Louis Comfort Tiffany was born in 1848 into the family which owned the fanmous jewelry firm, Tiffany and Company. His artistic inclinations became apparent when he was still a child who roamed alone through forests and along beaches, evidencing a strong interest in landscapes, trees, flowers, and rocks. He disappointed his father when he decided against college and eventual entry into tht family's jewelry firm, and chose instead to study art.
When he was twenty, Tiffany started the first period of his artistic career. One that was devoted to painting and lasted for about a decade. Although he continued to paint in his later years, painting was then only an avocation and Tiffany expressed himself more fully in other art forms.
His years as a painter served as stepping-stones to his next endeavors. In the area of interior decorating and architecture. The firm of Louis C. TIffany & Associated Artists, started in 1881, was the first of several agencies and partnerships Tiffany formed and on whose behalf he engaged a number of outstanding artists.
In the years that followed, he designed and decorated theatres, churches, and elaborate houses and apartments, among them Madison Square Theatre, the Church of the Divine Paternty, his own llukurious apartment on Madison Avenue, the houses of Mark Twain, the Vanderblits, Hamilton Fish, the Havemeyers and the White House under President Arthur.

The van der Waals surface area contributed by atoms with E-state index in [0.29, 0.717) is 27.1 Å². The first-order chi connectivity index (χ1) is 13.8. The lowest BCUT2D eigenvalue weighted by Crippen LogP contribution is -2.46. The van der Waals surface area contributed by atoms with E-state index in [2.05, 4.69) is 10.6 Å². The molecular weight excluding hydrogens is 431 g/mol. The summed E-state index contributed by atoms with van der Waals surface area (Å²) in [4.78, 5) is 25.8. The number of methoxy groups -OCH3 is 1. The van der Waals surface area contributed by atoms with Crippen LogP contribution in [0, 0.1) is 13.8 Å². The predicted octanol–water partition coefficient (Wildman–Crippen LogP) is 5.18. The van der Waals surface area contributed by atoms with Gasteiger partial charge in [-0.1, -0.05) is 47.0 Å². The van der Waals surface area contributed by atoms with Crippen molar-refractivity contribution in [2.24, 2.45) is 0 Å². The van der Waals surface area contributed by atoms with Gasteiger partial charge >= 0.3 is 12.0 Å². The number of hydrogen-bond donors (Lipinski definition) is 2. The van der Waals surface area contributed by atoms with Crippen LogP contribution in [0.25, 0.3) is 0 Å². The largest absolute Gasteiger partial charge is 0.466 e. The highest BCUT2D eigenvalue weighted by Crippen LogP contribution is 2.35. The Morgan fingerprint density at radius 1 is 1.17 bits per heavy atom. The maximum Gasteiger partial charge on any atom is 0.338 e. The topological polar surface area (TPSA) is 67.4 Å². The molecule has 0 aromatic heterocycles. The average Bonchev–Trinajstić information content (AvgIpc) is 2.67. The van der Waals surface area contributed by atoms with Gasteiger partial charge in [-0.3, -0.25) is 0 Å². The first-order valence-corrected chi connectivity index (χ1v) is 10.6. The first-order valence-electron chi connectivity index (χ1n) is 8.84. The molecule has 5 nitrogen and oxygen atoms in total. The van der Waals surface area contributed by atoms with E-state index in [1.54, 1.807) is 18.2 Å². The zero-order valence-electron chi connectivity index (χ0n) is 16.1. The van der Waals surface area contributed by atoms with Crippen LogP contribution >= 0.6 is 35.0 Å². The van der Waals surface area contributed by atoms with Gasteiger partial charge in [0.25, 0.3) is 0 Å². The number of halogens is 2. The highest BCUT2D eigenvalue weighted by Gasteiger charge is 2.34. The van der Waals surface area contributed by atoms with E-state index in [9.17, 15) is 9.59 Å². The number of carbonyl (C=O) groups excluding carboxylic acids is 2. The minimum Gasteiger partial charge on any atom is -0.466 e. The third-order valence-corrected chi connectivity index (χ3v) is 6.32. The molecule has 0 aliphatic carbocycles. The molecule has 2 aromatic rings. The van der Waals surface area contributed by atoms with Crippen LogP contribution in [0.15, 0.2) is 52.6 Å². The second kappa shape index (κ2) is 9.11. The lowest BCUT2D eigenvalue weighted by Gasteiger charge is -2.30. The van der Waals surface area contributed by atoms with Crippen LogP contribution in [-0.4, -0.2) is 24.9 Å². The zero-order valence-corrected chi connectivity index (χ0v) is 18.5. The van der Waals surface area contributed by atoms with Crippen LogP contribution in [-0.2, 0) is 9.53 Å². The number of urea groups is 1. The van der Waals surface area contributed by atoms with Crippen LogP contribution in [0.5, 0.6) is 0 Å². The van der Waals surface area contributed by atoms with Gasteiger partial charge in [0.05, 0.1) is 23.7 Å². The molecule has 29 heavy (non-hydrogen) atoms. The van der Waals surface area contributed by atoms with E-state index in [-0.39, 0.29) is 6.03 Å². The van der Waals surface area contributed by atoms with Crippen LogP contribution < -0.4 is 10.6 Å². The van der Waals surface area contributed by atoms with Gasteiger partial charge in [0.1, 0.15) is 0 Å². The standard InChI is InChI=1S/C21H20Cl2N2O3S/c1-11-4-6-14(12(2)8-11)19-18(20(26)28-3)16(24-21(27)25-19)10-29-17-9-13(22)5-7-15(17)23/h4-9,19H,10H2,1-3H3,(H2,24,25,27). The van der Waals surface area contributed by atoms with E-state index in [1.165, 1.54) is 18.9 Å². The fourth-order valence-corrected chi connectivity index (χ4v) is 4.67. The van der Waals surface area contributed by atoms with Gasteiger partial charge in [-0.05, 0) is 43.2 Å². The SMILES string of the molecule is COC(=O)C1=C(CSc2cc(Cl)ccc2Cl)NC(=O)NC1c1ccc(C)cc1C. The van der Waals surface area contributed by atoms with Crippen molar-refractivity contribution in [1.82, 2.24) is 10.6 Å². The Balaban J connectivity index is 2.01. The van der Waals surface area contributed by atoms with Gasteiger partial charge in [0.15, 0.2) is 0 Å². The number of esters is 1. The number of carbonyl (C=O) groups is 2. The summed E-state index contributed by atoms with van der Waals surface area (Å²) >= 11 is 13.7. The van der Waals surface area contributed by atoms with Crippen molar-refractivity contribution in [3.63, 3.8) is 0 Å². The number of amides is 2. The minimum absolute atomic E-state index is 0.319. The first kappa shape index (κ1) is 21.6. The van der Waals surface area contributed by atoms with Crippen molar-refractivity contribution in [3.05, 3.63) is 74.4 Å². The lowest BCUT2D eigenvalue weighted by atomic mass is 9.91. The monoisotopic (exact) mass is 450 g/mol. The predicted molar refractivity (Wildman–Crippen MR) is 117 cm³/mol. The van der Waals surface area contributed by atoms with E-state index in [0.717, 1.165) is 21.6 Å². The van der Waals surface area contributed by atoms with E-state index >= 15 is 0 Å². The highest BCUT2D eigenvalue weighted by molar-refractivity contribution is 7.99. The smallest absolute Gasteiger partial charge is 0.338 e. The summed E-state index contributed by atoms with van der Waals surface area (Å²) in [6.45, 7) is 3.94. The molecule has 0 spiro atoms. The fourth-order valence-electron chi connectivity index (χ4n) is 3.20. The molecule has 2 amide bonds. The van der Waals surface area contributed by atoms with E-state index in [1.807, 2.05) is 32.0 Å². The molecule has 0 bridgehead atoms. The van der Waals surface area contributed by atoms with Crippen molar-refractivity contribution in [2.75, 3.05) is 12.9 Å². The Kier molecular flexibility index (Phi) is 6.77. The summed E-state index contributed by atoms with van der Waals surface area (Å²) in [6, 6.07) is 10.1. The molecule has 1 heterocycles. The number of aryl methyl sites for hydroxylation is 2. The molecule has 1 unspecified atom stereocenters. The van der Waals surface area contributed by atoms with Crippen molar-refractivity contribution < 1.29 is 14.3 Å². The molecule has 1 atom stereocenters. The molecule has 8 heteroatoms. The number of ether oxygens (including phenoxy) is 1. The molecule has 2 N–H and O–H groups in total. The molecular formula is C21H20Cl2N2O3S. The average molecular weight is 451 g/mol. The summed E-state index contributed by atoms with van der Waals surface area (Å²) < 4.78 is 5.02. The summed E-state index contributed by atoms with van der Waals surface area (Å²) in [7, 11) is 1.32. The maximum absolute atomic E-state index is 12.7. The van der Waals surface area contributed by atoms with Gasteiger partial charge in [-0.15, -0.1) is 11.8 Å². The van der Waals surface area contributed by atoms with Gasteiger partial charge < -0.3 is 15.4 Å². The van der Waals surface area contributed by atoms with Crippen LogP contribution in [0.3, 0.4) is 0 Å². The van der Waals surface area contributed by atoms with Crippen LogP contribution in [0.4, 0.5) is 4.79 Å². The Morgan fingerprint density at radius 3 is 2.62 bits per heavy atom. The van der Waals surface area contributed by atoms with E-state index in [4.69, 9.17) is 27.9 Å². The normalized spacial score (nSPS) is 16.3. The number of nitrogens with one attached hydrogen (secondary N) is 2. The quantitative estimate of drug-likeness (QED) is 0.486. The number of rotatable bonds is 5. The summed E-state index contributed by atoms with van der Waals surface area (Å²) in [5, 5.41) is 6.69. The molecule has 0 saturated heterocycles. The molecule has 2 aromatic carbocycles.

The interplay of light and dark, and the artistic possibilities inherent in reflected rays had always fascinated Tiffany. For unusual refractive effects, he made use of mirrors, glass mosaics, tiles, shiny discs and metallic wallpapers. For direct illumination, he employed a variety of chandeliers, sconces, skylights and colored windows. As time went on, he grew increasingly impatient with the available glawss. The drive to acquire finer glass consumed more and more of Tiffany's time and gradually led to his complete preoccupation with the production of colored glass.
At the beginning of his search for better glass, he first attempted to prduce an iridescent type such as he had seen when he visited Europe. Ancient Roman vases, buried in the soil for centuries, had acquired a strange but pleasing luster. After innumerable experiments, Tiffany finally achieved the correct chemical interaction, and, in 1881, acuired the patent on an iridescent glass.
Subsequently, he organized the Tiffany Glass Co., which in 1892 was absorbed by the Tiffany Glass and Decorating Company. The latter continued until 1900 when the Tiffany Studios emerged.
Tiffany's repeatedly expressed desire to bring beauty into the average home, was probably responsible for the emphasis on lamps, vases and other small articles. In this area, his one great and lasting love, colored glass, found fresh scope and inspiration.
The list of decorative objects offered by the studios included: metal craft, which encompassed brass lamp bases, stands for vases, trays, candlesticks, jewel boxes, clocks, desk sets and similar objects.
Tiffany died in 1933, at the age of 85, leaving to America a heritage of many beautiful art objects.
Editor's Note: This is the first in a three-part series by Shiela Zwirn on Art Glass.